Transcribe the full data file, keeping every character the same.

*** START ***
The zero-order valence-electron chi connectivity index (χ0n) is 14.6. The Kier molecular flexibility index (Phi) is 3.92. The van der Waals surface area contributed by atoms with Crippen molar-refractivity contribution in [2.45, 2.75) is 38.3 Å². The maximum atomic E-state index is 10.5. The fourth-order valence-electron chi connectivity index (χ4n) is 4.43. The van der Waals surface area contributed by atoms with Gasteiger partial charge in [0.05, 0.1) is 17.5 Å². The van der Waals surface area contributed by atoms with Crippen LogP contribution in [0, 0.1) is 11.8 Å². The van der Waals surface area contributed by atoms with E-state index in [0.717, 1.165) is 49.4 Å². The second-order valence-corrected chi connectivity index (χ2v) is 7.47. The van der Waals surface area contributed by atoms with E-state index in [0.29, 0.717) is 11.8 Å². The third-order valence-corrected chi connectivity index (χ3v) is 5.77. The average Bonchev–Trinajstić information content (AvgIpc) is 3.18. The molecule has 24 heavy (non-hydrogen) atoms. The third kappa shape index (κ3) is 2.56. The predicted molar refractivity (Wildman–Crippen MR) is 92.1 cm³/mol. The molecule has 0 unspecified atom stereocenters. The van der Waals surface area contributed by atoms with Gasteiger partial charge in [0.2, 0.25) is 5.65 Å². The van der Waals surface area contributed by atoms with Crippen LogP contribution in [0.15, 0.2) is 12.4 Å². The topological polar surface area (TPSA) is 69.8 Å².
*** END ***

The zero-order valence-electron chi connectivity index (χ0n) is 14.6. The Kier molecular flexibility index (Phi) is 3.92. The van der Waals surface area contributed by atoms with Crippen molar-refractivity contribution in [2.45, 2.75) is 38.3 Å². The maximum atomic E-state index is 10.5. The fourth-order valence-electron chi connectivity index (χ4n) is 4.43. The van der Waals surface area contributed by atoms with Gasteiger partial charge in [0.05, 0.1) is 17.5 Å². The van der Waals surface area contributed by atoms with Crippen LogP contribution in [0, 0.1) is 11.8 Å². The van der Waals surface area contributed by atoms with E-state index in [0.717, 1.165) is 49.4 Å². The second-order valence-corrected chi connectivity index (χ2v) is 7.47. The van der Waals surface area contributed by atoms with E-state index in [0.29, 0.717) is 11.8 Å². The third-order valence-corrected chi connectivity index (χ3v) is 5.77. The average Bonchev–Trinajstić information content (AvgIpc) is 3.18. The molecule has 24 heavy (non-hydrogen) atoms. The third kappa shape index (κ3) is 2.56. The predicted molar refractivity (Wildman–Crippen MR) is 92.1 cm³/mol. The molecule has 0 unspecified atom stereocenters. The van der Waals surface area contributed by atoms with Gasteiger partial charge in [0.2, 0.25) is 5.65 Å². The van der Waals surface area contributed by atoms with Crippen LogP contribution in [0.15, 0.2) is 12.4 Å². The topological polar surface area (TPSA) is 69.8 Å².